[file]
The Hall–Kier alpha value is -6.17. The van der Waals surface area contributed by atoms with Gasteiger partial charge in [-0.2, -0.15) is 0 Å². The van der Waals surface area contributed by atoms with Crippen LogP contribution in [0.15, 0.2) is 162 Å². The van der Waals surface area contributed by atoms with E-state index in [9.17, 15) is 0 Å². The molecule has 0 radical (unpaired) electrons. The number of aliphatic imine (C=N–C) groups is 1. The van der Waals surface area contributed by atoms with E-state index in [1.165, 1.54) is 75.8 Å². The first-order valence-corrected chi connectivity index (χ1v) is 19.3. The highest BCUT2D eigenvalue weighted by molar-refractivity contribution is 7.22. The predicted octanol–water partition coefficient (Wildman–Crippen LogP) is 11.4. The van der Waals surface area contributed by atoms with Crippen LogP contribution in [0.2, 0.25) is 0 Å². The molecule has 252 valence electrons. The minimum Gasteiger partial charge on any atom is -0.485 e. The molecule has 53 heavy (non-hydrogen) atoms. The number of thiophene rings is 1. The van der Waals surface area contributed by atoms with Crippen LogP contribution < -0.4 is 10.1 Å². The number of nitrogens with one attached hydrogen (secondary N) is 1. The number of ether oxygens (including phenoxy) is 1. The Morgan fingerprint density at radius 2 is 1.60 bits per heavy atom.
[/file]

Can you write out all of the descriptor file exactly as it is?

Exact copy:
The Hall–Kier alpha value is -6.17. The van der Waals surface area contributed by atoms with Gasteiger partial charge in [-0.2, -0.15) is 0 Å². The van der Waals surface area contributed by atoms with Crippen LogP contribution in [0.15, 0.2) is 162 Å². The van der Waals surface area contributed by atoms with E-state index in [9.17, 15) is 0 Å². The molecule has 0 radical (unpaired) electrons. The number of aliphatic imine (C=N–C) groups is 1. The van der Waals surface area contributed by atoms with E-state index in [1.165, 1.54) is 75.8 Å². The first-order valence-corrected chi connectivity index (χ1v) is 19.3. The highest BCUT2D eigenvalue weighted by molar-refractivity contribution is 7.22. The predicted octanol–water partition coefficient (Wildman–Crippen LogP) is 11.4. The van der Waals surface area contributed by atoms with Crippen LogP contribution in [0.2, 0.25) is 0 Å². The molecule has 252 valence electrons. The minimum Gasteiger partial charge on any atom is -0.485 e. The molecule has 53 heavy (non-hydrogen) atoms. The number of thiophene rings is 1. The van der Waals surface area contributed by atoms with Crippen LogP contribution < -0.4 is 10.1 Å². The number of nitrogens with one attached hydrogen (secondary N) is 1. The number of ether oxygens (including phenoxy) is 1. The Morgan fingerprint density at radius 2 is 1.60 bits per heavy atom.